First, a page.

Corn Seeds

QUESTION:
How does a corn seed know which way to grow?
ANSWER:
A plant response that involves a specific movement is called tropism from the Greek word “to turn”. And any factor that brings forth such a response is called a stimulus.
Tests done way back in 1806 confirmed that gravity was the primary cause of plants growing in the correct direction. The tests showed that moisture was not the cause. Plant shoots kept in the dark still grew up and roots grew down, so light was not the primary reason.
How did they prove that gravity was the culprit? A Dr. Knight put seedlings in a rotating wheel, so they had an artificial gravity-like pull of centrifugal force. The plant roots grew downward at a 45 degree angle. The 45 degree angle was the result of both centrifugal force and gravity.
So the tropism responsible for plants growing in the correct direction is geotropism, a response to gravity. NASA uses the term gravitropism.
Thigmotropism is a response to touch. It accounts for the twining or wrapping of a vine around an object and the climbing plants and ivy you see up the sides of buildings and old windmills out in the country.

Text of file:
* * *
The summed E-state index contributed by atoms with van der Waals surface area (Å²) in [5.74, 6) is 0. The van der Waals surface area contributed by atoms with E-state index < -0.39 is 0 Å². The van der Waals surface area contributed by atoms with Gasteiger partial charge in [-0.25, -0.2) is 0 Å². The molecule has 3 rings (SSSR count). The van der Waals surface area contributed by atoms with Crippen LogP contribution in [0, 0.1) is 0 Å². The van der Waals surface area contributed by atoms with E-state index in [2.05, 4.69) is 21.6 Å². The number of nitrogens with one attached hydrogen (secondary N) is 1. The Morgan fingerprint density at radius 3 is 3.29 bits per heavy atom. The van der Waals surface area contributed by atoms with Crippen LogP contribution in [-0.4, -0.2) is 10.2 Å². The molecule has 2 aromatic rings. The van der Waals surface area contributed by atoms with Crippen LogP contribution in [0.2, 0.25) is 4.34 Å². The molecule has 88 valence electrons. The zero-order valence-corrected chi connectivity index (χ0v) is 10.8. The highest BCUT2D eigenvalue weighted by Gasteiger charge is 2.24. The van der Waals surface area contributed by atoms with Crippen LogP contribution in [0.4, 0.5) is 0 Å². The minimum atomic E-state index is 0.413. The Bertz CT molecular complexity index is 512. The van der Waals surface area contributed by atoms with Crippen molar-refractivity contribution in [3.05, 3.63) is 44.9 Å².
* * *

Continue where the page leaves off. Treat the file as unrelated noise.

Cells that are touched produce auxin, a plant hormone, and transport it to untouched cells. The untouched cells on the outside of a bend grow faster than the touched or contact cells. This causes the tendril or vine to curve toward the side of contact. It’s almost a miracle how that happens!
The Scheckel boys had to go through certain areas of the corn fields on that Seneca farm and pull the Morning Glories that wrapped around a corn stalk. We didn’t know at the time that we were at war with thigmotropism.
Another tropism is phototropism, where light is the stimulus. Some sunflowers exhibit this phenomena. The sunflower plant head bends toward a light source, the sun, allowing more light to reach more cells to produce photosynthesis. That same plant growth hormone, auxin, moves to the dark side of the stem. The dark side grows longer causing the plant head to bend toward the light.

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